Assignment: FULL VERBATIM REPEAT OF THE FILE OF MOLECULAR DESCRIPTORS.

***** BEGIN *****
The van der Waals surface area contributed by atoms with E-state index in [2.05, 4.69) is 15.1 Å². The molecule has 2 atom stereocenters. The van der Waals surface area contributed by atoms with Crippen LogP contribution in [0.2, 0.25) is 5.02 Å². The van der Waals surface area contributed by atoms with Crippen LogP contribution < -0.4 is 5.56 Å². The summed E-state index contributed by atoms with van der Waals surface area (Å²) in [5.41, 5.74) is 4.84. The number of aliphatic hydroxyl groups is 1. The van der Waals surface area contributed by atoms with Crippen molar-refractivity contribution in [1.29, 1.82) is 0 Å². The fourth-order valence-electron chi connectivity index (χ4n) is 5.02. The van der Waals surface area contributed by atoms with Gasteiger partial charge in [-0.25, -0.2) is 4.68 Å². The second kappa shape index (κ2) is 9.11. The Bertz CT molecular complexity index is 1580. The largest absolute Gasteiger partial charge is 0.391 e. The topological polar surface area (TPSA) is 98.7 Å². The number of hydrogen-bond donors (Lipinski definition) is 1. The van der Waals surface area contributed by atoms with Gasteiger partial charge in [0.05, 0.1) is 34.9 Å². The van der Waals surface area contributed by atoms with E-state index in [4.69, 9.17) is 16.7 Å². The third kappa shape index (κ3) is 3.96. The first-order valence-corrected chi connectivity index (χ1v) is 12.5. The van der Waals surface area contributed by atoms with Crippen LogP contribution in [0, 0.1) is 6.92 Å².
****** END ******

The van der Waals surface area contributed by atoms with E-state index in [2.05, 4.69) is 15.1 Å². The molecule has 2 atom stereocenters. The van der Waals surface area contributed by atoms with Crippen LogP contribution in [0.2, 0.25) is 5.02 Å². The van der Waals surface area contributed by atoms with Crippen LogP contribution < -0.4 is 5.56 Å². The summed E-state index contributed by atoms with van der Waals surface area (Å²) in [5.41, 5.74) is 4.84. The number of aliphatic hydroxyl groups is 1. The van der Waals surface area contributed by atoms with Crippen molar-refractivity contribution in [1.29, 1.82) is 0 Å². The fourth-order valence-electron chi connectivity index (χ4n) is 5.02. The van der Waals surface area contributed by atoms with Gasteiger partial charge in [-0.25, -0.2) is 4.68 Å². The second kappa shape index (κ2) is 9.11. The Bertz CT molecular complexity index is 1580. The largest absolute Gasteiger partial charge is 0.391 e. The topological polar surface area (TPSA) is 98.7 Å². The number of hydrogen-bond donors (Lipinski definition) is 1. The van der Waals surface area contributed by atoms with Gasteiger partial charge in [0.05, 0.1) is 34.9 Å². The van der Waals surface area contributed by atoms with E-state index in [4.69, 9.17) is 16.7 Å². The third kappa shape index (κ3) is 3.96. The first-order valence-corrected chi connectivity index (χ1v) is 12.5. The van der Waals surface area contributed by atoms with Crippen LogP contribution in [0, 0.1) is 6.92 Å².